By Kate Kelland
LONDON (Reuters) - Two new Ebola vaccine trials began on Wednesday with volunteers in Britain, France and Senegal getting "prime-boost" immunizations developed by Bavarian Nordic, GlaxoSmithKline and Johnson & Johnson.
The mid-stage, or Phase II, trials are designed primarily to test the vaccines' safety, but will also assess whether they provoke an immune response against the deadly virus.
The development of the prime-boost and other vaccines was accelerated in response to vast outbreaks of Ebola in West Africa, where at least 11,200 people have died so far in Guinea, Sierra Leone and Liberia.
"The current Ebola outbreak has reinforced that speed of response is crucial," said Egeruan Babatunde Imoukhuede, who is coordinating one of the trials in Senegal.
"Outbreak diseases spread quickly, so any vaccination approach must be able to keep up."
Data from the World Health Organization show there were 30 confirmed cases of Ebola in West Africa in the week to July 5.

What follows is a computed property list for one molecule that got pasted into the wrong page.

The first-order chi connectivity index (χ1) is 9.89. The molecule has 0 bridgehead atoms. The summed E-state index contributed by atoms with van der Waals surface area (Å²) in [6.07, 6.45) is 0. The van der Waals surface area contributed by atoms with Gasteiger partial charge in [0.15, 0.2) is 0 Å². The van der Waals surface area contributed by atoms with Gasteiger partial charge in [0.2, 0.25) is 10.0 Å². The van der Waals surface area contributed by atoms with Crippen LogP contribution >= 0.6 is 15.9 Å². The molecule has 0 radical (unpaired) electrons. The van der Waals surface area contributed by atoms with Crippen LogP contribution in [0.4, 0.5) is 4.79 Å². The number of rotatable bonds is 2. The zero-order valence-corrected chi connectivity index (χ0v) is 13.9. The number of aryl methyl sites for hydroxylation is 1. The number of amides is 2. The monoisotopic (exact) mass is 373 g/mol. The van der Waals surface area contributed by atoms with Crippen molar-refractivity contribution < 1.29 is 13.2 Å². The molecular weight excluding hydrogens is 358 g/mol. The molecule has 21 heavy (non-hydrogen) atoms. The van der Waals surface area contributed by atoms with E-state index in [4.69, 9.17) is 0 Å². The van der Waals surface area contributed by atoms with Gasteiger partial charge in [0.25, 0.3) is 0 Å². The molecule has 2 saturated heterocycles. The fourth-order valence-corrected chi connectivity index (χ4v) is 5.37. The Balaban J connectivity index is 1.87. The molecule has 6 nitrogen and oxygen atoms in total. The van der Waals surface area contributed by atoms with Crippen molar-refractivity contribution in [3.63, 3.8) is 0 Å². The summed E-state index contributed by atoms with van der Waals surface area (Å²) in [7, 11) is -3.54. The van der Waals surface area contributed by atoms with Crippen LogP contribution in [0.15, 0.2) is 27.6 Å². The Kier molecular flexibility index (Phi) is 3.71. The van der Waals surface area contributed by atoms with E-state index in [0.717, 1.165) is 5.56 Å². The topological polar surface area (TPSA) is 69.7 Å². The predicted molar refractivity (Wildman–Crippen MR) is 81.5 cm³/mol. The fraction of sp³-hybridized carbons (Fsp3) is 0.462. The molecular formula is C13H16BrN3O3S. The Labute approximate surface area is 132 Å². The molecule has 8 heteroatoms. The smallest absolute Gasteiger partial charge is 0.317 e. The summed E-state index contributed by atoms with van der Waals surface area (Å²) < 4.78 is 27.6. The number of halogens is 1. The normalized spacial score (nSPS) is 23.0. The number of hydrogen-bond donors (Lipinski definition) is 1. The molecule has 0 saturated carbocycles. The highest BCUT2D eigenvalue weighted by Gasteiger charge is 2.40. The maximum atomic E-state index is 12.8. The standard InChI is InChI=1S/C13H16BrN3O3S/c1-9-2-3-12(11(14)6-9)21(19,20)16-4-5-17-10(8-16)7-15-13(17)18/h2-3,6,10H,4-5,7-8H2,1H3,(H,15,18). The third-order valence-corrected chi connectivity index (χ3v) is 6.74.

In Liberia, which had been declared Ebola-free in May, a sixth new case was confirmed on Tuesday in what health officials fear is a new wave of the outbreak.
While the number of Ebola cases has dropped sharply in recent months, researchers said the flare-up in Liberia underlines the need to push ahead with developing potential vaccines that may help control this and future outbreaks.
The trial of the Bavarian Nordic and J&J prime-boost combination initially aims to recruit more than 600 healthy adult volunteers in Britain and France.
Bavarian said it hoped to launch another later phase of this trial in Africa later this year involving 1,200 volunteers, but other large clinical trials have recently been thwarted by the drop in case numbers.
Previously planned trials of GSK, Merck and J&J shots in West Africa have been struggling to recruit volunteers with enough exposure to Ebola to prove whether their vaccines are doing the job and preventing infection.
The second trial will be conducted in Senegal and uses two vaccines tested first in people at Oxford University's Jenner Institute and being developed in a partnership with GSK. The first, based on a chimpanzee adenovirus, is designed to stimulate, or prime, an initial immune response, while the second is designed to boost that response.
Each vaccine is based on genetically modifying safe viruses to carry just one part of the Ebola virus that will stimulate the body's immune system. Researchers stressed that none of the shots contains any live Ebola virus.
(Additional reporting by Annabella Pultz Nielsen in Copenhagen, editing by Ruth Pitchford)